So can someone give me some help with the comics genre? (Michael Chabon is one of my favorite writers, but I have avoided reading his most praised book, The Amazing Adventures of Kavalier and Clay, because it's about comics.) Is it possibly related to gender? There were a lot more men than women at the Batman screening. Usually when it comes to those big cultural things that divide men from women (love stories or action thrillers, cooking or sports, etc.) I fall on the female side. There are traditionally-male genres that I've come to appreciate and enjoy because I've connected with particular artists -- like Patricia Highsmith and Jim Thompson for crime stories, Samuel R. Delany for science fiction. Pan's Labyrinth changed my mind a bit about fantasy, though I'm still in the dark with Lord of the Rings. It's a ring, right? The big fuss is about a ring?

I've really enjoyed some porn comics, especially Hard to Swallow, but sex is compelling in any genre.

Wednesday, August 6, 2008

High School.

I promised to share my Indiana epiphanies, but I should know that making promises doesn't work for blogging. Every day is something new, and I can't go back and catch up. The only writing about the past that I seem to be able to do, and I know I do it a lot, is writing about the distant past. But if there are gaps in my chronicle as the present streams relentlessly by, I just have to let them go and start where I am.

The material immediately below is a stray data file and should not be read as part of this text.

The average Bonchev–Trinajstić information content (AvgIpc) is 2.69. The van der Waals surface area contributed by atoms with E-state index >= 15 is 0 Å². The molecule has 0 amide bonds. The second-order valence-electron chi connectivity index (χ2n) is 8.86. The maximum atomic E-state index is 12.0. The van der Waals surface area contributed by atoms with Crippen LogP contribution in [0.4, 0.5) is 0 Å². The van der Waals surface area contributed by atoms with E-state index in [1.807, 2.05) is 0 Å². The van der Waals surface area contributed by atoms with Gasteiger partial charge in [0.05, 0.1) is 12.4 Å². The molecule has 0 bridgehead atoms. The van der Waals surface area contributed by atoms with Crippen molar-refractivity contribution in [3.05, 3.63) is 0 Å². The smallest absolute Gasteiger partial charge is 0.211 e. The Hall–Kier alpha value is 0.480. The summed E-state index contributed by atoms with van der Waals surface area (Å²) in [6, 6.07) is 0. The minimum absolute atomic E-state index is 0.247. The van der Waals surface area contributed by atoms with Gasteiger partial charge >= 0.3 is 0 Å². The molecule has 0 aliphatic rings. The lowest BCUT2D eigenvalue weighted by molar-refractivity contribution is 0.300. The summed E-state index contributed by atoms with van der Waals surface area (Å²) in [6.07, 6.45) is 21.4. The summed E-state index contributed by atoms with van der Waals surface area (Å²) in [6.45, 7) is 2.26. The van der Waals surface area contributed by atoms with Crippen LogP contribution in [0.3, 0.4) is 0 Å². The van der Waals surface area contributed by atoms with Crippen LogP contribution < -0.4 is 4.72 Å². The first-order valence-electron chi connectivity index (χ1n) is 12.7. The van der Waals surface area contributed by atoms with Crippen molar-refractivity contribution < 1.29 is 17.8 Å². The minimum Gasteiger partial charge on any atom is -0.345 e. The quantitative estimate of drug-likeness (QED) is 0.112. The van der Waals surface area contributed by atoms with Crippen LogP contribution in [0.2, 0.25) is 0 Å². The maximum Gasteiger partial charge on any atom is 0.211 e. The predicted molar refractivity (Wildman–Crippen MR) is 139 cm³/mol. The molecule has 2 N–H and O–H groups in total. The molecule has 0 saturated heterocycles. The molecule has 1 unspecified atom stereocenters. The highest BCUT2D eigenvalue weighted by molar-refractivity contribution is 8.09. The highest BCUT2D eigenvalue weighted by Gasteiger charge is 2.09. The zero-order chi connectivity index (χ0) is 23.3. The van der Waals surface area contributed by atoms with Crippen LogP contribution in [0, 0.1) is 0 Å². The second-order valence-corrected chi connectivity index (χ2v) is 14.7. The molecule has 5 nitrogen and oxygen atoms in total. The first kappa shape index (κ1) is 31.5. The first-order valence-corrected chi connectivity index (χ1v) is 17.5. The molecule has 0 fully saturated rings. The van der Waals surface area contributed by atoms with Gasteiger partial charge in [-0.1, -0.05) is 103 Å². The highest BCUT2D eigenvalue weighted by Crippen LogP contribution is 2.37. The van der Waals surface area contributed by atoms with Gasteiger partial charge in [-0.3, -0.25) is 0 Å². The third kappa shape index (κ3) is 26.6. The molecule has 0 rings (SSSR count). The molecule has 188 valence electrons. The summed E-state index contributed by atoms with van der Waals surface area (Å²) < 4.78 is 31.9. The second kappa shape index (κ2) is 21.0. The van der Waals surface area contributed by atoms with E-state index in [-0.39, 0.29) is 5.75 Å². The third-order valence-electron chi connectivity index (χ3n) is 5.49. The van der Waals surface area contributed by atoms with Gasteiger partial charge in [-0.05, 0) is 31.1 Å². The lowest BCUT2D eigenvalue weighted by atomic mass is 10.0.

And I say all that just to let myself off the hook for not writing in depth about my encounter after 25 years with T, my best friend from high school, while I was in Indiana last month. Short version: T was the friend I did all the bad things with first (drinking, drugs, sex, shoplifting). T was that friend.

I don't trust my memories from that time. I used to assume that high school was a blur for everyone after so many years, but I've talked to people my age who remember clearly. Generally I have poor recollection of long past events. I lose the details, I lose the chronology. I wonder sometimes if it's a result of being so mentally and emotionally fragmented back then. I was one person in my head and heart, another in the world. Broadly speaking, that's the closet. My art teacher had a record-player in her classroom, the old kind that looks like a little suitcase, and for some reason there was only ever one record, the Moody Blues (I can't remember the name of the album, but it was the one with "Never Comes the Day"), and we would play it over and over in her class and I would fight back tears, "If only you knew what's inside of me now / You wouldn't want to know me, somehow."